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23 Jun, 2015 20:54

‘Espionnage Élysée’: WikiLeaks claims NSA spied on Hollande, Sarkozy and Chirac

‘Espionnage Élysée’: WikiLeaks claims NSA spied on Hollande, Sarkozy and Chirac

WikiLeaks has announced a plan to reveal a new collection of reports and documents on the US National Security Agency, concerning its alleged interception of communications within the French government over the last ten years.

The whistleblowing team headed by Julian Assange published the first batch of documents proving that the NSA targeted high-level officials in Paris for a decade on their website on Tuesday.

Among the key persons marking the list are French presidents Francois Hollande, Nicolas Sarkozy and Jacques Chirac, as well as cabinet ministers and the French Ambassador to the United States.

RELEASE: Espionnage Élysée - how the NSA bugged Hollande, Sarkozy and Chirac https://t.co/uflJlxeJdOpic.twitter.com/k8hDycaxNV

— WikiLeaks (@wikileaks) June 23, 2015

“The French people have a right to know that their elected government is subject to hostile surveillance from a supposed ally. We are proud of our work with leading French publishers Liberation and Mediapart to bring this story to light. French readers can expect more timely and important revelations in the near future,” Julian Assange said in a press-release.

The project ‘Espionnage Élysée’ lists cell phone numbers, including the direct cell phone of the president. It will also feature intelligence summaries of conversations within the French government on such topics, as the global financial crisis, the future of the EU and the US spying on France.

The cache of documents includes intelligence summaries of conversations between French leaders, their countrymen and foreigner officials on critical issues, including the dispute between Paris and Washington over US spying. Among other topics, the documents also cover relations between the Hollande administration and Angel Merkel’s government, and negotiations over the Greek debt crisis.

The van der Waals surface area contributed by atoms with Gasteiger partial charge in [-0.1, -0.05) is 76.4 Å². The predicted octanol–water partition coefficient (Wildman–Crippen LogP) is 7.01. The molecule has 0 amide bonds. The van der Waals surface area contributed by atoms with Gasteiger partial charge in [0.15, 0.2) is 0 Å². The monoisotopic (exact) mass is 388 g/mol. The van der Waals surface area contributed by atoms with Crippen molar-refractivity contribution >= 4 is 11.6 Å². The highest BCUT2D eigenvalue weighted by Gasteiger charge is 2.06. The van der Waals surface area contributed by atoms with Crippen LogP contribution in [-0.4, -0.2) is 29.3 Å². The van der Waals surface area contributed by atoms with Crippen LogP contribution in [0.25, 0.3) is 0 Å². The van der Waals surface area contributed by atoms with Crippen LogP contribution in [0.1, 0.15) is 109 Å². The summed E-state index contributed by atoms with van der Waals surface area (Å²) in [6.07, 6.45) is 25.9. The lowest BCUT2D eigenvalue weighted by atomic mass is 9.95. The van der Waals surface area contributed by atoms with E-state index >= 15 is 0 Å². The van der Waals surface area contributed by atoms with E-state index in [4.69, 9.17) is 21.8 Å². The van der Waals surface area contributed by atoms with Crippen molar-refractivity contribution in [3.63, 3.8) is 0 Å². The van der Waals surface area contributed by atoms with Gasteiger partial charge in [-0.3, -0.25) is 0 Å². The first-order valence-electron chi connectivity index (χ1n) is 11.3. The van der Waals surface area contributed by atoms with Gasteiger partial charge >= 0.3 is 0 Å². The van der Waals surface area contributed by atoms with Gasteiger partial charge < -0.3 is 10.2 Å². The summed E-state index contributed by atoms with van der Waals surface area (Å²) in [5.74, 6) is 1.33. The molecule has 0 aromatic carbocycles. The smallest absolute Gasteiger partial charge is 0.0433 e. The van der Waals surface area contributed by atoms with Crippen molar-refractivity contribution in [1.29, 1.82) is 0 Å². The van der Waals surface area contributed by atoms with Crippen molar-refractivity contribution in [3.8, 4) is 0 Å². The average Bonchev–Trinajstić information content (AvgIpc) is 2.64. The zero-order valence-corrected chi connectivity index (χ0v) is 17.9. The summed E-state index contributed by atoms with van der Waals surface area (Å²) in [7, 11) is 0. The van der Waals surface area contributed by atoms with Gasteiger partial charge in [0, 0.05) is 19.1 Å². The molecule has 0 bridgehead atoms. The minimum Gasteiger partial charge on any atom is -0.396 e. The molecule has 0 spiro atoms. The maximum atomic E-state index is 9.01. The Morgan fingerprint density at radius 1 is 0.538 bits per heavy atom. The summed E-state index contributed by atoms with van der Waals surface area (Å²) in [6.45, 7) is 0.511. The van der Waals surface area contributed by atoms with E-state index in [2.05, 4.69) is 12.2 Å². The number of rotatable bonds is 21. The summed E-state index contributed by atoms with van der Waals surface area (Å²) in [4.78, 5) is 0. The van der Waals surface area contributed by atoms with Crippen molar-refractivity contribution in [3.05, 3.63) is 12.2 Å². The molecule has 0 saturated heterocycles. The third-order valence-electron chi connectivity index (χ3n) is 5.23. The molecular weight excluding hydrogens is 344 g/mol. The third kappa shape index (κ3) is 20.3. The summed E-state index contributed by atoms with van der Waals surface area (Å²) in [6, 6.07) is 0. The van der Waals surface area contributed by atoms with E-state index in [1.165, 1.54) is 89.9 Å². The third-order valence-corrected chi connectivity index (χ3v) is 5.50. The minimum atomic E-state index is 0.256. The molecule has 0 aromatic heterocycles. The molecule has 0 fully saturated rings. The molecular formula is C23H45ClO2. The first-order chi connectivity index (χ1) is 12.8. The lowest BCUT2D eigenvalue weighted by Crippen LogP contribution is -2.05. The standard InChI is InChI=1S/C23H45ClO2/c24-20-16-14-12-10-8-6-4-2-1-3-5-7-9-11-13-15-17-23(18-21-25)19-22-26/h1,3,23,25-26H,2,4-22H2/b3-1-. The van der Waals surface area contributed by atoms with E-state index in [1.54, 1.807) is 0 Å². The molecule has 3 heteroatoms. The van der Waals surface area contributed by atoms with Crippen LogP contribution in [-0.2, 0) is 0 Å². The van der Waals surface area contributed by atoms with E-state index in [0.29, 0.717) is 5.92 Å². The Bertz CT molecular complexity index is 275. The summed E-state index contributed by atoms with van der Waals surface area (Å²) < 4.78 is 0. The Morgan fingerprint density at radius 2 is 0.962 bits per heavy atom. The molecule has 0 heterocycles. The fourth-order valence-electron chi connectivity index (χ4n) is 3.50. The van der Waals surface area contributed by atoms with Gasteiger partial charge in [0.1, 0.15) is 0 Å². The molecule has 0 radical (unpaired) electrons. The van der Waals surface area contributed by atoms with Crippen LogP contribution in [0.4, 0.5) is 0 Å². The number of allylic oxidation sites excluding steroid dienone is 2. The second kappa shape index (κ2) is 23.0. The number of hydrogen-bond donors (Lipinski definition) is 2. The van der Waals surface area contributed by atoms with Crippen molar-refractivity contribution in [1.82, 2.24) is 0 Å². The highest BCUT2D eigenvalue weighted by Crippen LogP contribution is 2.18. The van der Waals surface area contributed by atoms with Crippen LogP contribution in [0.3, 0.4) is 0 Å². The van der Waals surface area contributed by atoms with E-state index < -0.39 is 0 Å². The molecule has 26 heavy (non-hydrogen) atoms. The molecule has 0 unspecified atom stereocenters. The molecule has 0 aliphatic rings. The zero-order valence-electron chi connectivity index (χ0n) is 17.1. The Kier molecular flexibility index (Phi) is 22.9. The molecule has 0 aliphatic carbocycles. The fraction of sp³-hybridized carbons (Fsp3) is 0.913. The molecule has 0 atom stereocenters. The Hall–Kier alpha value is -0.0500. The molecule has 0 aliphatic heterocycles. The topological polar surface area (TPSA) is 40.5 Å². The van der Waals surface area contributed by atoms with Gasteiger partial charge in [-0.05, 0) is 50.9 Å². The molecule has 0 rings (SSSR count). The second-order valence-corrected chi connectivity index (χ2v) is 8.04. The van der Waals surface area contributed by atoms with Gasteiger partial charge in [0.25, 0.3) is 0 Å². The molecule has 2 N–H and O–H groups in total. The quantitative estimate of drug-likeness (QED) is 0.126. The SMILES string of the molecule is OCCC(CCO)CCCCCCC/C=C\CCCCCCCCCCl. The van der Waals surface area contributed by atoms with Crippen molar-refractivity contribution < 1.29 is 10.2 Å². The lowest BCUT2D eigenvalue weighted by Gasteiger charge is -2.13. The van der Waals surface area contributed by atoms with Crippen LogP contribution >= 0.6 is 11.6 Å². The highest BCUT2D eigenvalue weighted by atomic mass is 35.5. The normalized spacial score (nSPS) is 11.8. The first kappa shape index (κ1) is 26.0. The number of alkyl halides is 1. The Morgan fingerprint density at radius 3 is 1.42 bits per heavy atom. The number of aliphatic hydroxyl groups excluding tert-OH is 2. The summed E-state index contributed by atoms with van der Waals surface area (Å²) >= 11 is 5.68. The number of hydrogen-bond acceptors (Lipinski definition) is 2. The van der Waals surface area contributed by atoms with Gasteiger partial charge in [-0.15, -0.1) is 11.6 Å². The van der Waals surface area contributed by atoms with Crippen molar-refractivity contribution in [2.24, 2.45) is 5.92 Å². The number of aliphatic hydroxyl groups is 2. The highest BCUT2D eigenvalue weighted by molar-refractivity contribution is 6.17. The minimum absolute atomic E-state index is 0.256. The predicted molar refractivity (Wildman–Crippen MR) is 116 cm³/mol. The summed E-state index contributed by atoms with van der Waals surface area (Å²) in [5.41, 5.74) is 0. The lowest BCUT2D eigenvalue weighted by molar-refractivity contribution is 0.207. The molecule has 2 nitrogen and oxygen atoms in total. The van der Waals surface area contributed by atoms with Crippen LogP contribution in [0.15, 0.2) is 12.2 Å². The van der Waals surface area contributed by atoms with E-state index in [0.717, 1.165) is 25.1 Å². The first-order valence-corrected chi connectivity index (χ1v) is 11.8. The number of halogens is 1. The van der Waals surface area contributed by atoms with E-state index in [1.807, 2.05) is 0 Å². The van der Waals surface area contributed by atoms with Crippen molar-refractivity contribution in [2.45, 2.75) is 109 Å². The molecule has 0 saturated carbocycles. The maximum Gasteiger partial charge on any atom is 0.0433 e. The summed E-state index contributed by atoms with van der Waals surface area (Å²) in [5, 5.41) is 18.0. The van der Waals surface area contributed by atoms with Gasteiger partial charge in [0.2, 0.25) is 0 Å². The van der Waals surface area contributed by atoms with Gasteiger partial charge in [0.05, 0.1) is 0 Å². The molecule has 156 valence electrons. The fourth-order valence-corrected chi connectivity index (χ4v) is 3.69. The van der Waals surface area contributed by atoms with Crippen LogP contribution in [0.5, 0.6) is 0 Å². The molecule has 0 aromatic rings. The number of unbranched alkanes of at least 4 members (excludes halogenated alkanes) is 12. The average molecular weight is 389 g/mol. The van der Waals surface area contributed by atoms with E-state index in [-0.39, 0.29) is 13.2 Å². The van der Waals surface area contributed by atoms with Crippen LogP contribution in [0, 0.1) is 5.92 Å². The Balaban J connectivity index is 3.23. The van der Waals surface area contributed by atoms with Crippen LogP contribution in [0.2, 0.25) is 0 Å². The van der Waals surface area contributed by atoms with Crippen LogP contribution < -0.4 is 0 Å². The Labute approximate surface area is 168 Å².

READ MORE: Leaked NSA intercepts: Hollande feared Grexit fallout, held secret meeting behind Merkel’s back

It’s not the first time that the NSA has been revealed to be spying on European leaders. The agency was found to have targeted the phone of the German Chancellor Angela Merkel, and even used the American Embassy in Berlin as a listening station, according to documents leaked by Edward Snowden and published at the end of 2013. The revelation created a considerable rift between Washington and Berlin.

One of the cables dated March 24, 2010 speaks about Sarkozy’s “frustration” over US spying. “Vimont (Pierre Vimont, the French ambassador in Washington – RT) conveyed that the French President will express his frustration that Washington has backed away from its proposed bilateral intelligence cooperation agreement and Sarkozy intends to continue to push for closure,” the cable reads.

While the list of phones that were spied on is redacted, French newspaper Libération, in partnership with Wikileaks on this project, identified the numbers. They include not only individual numbers of former President Nicolas Sarkozy, his advisers and several ministries, but also of the service run by the General Secretariat of Defense and National Security (SGDSN) responsible of providing secure communications between the president and his government, also known as “the red phone.” The newspaper writes, however, there is no indication that the secure links have been compromised.

In response to the new revelations, Hollande plans to convene a meeting with top defense advisers on Wednesday to “evaluate the nature” of the leaked information and “draw useful conclusions,” the President's office said.

Meanwhile Sarkozy's aide stated, that the former French leader considers spying unacceptable, according to AP citing the aide.

Yet the US National Security council said that they have no comment on “specific intelligence allegations,” but stressed that as a general rule they do not spy on leaders.

“As a general matter, we do not conduct any foreign intelligence surveillance activities unless there is a specific and validated national security purpose,” the statement reads. “This applies to ordinary citizens and world leaders alike.